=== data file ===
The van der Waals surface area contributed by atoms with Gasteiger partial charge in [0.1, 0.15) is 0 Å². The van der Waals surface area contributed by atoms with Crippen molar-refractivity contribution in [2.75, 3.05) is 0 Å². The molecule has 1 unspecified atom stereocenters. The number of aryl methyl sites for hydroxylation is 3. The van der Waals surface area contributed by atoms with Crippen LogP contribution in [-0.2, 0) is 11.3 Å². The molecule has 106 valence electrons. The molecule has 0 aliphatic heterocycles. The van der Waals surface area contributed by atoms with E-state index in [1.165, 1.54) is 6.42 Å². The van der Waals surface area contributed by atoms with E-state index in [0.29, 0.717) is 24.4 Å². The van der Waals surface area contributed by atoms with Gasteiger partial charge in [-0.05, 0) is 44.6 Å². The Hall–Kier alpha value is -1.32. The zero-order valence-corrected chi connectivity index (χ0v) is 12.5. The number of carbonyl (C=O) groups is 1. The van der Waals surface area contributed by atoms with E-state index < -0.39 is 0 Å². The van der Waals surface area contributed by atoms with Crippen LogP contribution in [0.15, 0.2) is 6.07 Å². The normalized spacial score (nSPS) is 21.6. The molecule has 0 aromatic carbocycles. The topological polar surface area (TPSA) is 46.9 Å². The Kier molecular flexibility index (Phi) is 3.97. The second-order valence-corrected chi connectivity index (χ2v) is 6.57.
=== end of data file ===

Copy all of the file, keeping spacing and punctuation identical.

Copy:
The van der Waals surface area contributed by atoms with Gasteiger partial charge in [0.1, 0.15) is 0 Å². The van der Waals surface area contributed by atoms with Crippen molar-refractivity contribution in [2.75, 3.05) is 0 Å². The molecule has 1 unspecified atom stereocenters. The number of aryl methyl sites for hydroxylation is 3. The van der Waals surface area contributed by atoms with Crippen LogP contribution in [-0.2, 0) is 11.3 Å². The molecule has 106 valence electrons. The molecule has 0 aliphatic heterocycles. The van der Waals surface area contributed by atoms with E-state index in [1.165, 1.54) is 6.42 Å². The van der Waals surface area contributed by atoms with E-state index in [0.29, 0.717) is 24.4 Å². The van der Waals surface area contributed by atoms with Gasteiger partial charge in [-0.05, 0) is 44.6 Å². The Hall–Kier alpha value is -1.32. The zero-order valence-corrected chi connectivity index (χ0v) is 12.5. The number of carbonyl (C=O) groups is 1. The van der Waals surface area contributed by atoms with E-state index < -0.39 is 0 Å². The van der Waals surface area contributed by atoms with Crippen LogP contribution in [0.15, 0.2) is 6.07 Å². The normalized spacial score (nSPS) is 21.6. The molecule has 0 aromatic carbocycles. The topological polar surface area (TPSA) is 46.9 Å². The Kier molecular flexibility index (Phi) is 3.97. The second-order valence-corrected chi connectivity index (χ2v) is 6.57.